or Connect
ChefTalk.com › ChefTalk Cooking Forums › Food & Equipment Reviews › Cookbook Reviews › Ma Gastronomie, good for a home cook?
New Posts  All Forums:Forum Nav:

Ma Gastronomie, good for a home cook?

post #1 of 7
Thread Starter 

    Hello all,

 

   I can be a bit odd when it comes to buying cookbooks, or books that concern food.  I don't want to end up with an excess of books that I never read...or rarely use.  Instead, I would like a small selection of books that I aim to own.  Many times I'll check books out of my local library and give them a read and decide if this is a book that I'd like to own.

 

   I didn't find much information, here at ChefTalk, reviewing the book Ma Gastronomie, by Fernand Point.  Doing a little searching on the books title leaves me to believe that I won't find anyone who will talk badly about this book, but would this book be useful to a home cook such as myself?

 

    I know that this book is referred to by many as a classic, and while I can appreciate that I don't want to own it simply because it is a classic.  On the other hand, if it were useful reading to me...I enjoy collecting books in their earlier printings (English versions only), so I may seek one out...but I can't get too ridiculous with the price.

 

   Has anyone got any thoughts on the book?

 

  thanks,

  dan

Gear mentioned in this thread:

post #2 of 7

I can't recall (but haven't done a search, either) any discussion about it.

 

But from your point of view, Dan, it's a book to pass on. It is not a cookbook. And, in fact, it's a not-very-well written (or, at least, translated) autobiography.

 

As an aside, you sound apologetic for using the library. Why so? If you have the opportuntiy to check out a book before buying it, and don't, then you have something to be sorry about. In fact, you should be expanding that resource by using the ILL. That's my 2 cents, anyway.

They have taken the oath of the brother in blood, in leavened bread and salt. Rudyard Kipling
Reply
They have taken the oath of the brother in blood, in leavened bread and salt. Rudyard Kipling
Reply
post #3 of 7
Thread Starter 

    Hi KYH,

 

 

   I do use my library.  Most times I would rather check a book out from the library,rather than own it.  I just don't like to have a bunch of books around if I'm not serious about reading/using them.  Checking books out of the library allows me to give the book a read before deciding if it will get a spot on the shelf.

 

    I'm a little unsure of what Ma Gastromie is about.  From other reviews it was difficult to tell exactly what the book was about.  I'm not really looking for a cookbook.  I got somewhat of an impression that the book was about food, flavors and executing a vision.  

 

  as always...thanks for your input!

  dan

post #4 of 7

I don't think it was the reviews that confused you. Frankly, after reading it several times, I'm unsure about what the book is all about.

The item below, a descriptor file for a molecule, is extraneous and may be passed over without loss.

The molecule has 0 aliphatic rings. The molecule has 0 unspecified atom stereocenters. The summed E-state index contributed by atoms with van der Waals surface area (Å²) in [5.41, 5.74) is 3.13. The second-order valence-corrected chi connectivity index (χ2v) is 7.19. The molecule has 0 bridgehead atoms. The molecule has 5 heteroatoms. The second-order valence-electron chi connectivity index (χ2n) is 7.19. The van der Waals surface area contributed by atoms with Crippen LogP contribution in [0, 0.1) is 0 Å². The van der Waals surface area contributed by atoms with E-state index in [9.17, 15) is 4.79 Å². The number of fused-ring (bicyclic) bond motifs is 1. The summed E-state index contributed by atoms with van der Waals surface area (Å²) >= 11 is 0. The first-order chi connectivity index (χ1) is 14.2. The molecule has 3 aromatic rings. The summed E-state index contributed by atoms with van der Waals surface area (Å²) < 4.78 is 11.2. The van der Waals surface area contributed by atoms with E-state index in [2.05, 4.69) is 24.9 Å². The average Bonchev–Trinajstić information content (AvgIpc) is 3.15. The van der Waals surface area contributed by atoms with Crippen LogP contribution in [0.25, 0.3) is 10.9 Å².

In theory, it's the story of  Point's life in food. But I found it to be very confused, often pointless, and totally unfocused. I gained no insights into the man, his vision, or his restaurant. Finally just gave it away, as it was wasting space on the bookshelf.

 

Normally I don't give books away. If I really like a book, I'll buy additional copies to give as gifts. So that tells you something.

 

There's no question that Fernand Point was one of the great chefs of the 20th century; and Le Pyramid set the bar for what fine dining is all about. And, as I said, it may be the translator's fault. But the book doesn't reflect much of who he was, or what he accomplished.

 

They have taken the oath of the brother in blood, in leavened bread and salt. Rudyard Kipling
Reply
They have taken the oath of the brother in blood, in leavened bread and salt. Rudyard Kipling
Reply
post #5 of 7
Thread Starter 
Quote:
Originally Posted by KYHeirloomer View Post

I don't think it was the reviews that confused you. Frankly, after reading it several times, I'm unsure about what the book is all about.

 


   Oh that's funny!  Thanks for your honesty.

 

    Is there a book that can offer me what I'm looking for?  I'm not really looking for a cookbook or book that describes proper technique.   I'm not sure if anything like this exists, and I'm not doing a very good job describing what I want.  I was thinking Fernand Point's view may offer a nice perspective on flavors, food and the execution of bringing it all together on a plate...something a bit more fitting than (say) Jeffrey Steingarten's books (which are still a good read...in it's own way).  I've read the Flavor Bible, and while good...it's not what I'm looking for in this case either.

 

 

    Thanks!

 

  dan

post #6 of 7

 

Hi! Do you know the Larousse gastronomy lexicon? I would like to buy it. It seems to be very detailed. 

post #7 of 7

than (say) Jeffrey Steingarten's books (which are still a good read...in it's own way).  

 

I was actually a little disappointed with Steingarten's books. Not that they aren't a good read, they are. But they lack the acerbic wit he displays so well on Iron Chef and the like. Indeed, I find many of his essays in Vogue to be better written than the books. Alas! frown.gif

They have taken the oath of the brother in blood, in leavened bread and salt. Rudyard Kipling
Reply
They have taken the oath of the brother in blood, in leavened bread and salt. Rudyard Kipling
Reply
New Posts  All Forums:Forum Nav:
  Return Home
  Back to Forum: Cookbook Reviews

Gear mentioned in this thread:

ChefTalk.com › ChefTalk Cooking Forums › Food & Equipment Reviews › Cookbook Reviews › Ma Gastronomie, good for a home cook?